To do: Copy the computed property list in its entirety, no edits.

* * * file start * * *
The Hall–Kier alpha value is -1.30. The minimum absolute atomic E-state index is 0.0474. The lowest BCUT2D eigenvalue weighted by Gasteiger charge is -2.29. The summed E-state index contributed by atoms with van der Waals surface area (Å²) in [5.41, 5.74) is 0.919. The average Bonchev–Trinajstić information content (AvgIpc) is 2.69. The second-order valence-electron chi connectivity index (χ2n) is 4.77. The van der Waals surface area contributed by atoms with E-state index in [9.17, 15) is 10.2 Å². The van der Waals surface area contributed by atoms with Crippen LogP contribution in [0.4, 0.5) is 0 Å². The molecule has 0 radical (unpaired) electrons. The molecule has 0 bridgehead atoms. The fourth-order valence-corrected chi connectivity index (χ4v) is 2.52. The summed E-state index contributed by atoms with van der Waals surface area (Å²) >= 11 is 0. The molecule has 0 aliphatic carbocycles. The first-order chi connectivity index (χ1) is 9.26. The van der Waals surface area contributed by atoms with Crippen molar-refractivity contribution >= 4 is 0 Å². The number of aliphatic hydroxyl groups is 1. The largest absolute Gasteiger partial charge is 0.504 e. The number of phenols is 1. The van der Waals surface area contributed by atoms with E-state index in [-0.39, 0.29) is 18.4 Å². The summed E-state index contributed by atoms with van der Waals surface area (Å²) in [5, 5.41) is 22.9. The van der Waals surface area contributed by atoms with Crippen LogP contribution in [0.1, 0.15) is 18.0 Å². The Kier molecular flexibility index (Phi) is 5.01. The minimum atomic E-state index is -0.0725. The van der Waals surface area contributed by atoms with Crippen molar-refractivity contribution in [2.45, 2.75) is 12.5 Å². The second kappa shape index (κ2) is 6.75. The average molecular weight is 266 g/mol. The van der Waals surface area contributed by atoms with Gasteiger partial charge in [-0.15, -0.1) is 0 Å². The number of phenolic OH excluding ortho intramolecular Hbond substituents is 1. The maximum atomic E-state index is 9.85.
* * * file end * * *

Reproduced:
The Hall–Kier alpha value is -1.30. The minimum absolute atomic E-state index is 0.0474. The lowest BCUT2D eigenvalue weighted by Gasteiger charge is -2.29. The summed E-state index contributed by atoms with van der Waals surface area (Å²) in [5.41, 5.74) is 0.919. The average Bonchev–Trinajstić information content (AvgIpc) is 2.69. The second-order valence-electron chi connectivity index (χ2n) is 4.77. The van der Waals surface area contributed by atoms with E-state index in [9.17, 15) is 10.2 Å². The van der Waals surface area contributed by atoms with Crippen LogP contribution in [0.4, 0.5) is 0 Å². The molecule has 0 radical (unpaired) electrons. The molecule has 0 bridgehead atoms. The fourth-order valence-corrected chi connectivity index (χ4v) is 2.52. The summed E-state index contributed by atoms with van der Waals surface area (Å²) >= 11 is 0. The molecule has 0 aliphatic carbocycles. The first-order chi connectivity index (χ1) is 9.26. The van der Waals surface area contributed by atoms with Crippen molar-refractivity contribution >= 4 is 0 Å². The number of aliphatic hydroxyl groups is 1. The largest absolute Gasteiger partial charge is 0.504 e. The number of phenols is 1. The van der Waals surface area contributed by atoms with E-state index in [-0.39, 0.29) is 18.4 Å². The summed E-state index contributed by atoms with van der Waals surface area (Å²) in [5, 5.41) is 22.9. The van der Waals surface area contributed by atoms with Crippen LogP contribution in [0.1, 0.15) is 18.0 Å². The Kier molecular flexibility index (Phi) is 5.01. The minimum atomic E-state index is -0.0725. The van der Waals surface area contributed by atoms with Crippen molar-refractivity contribution in [2.45, 2.75) is 12.5 Å². The second kappa shape index (κ2) is 6.75. The average molecular weight is 266 g/mol. The van der Waals surface area contributed by atoms with Gasteiger partial charge in [-0.15, -0.1) is 0 Å². The number of phenolic OH excluding ortho intramolecular Hbond substituents is 1. The maximum atomic E-state index is 9.85.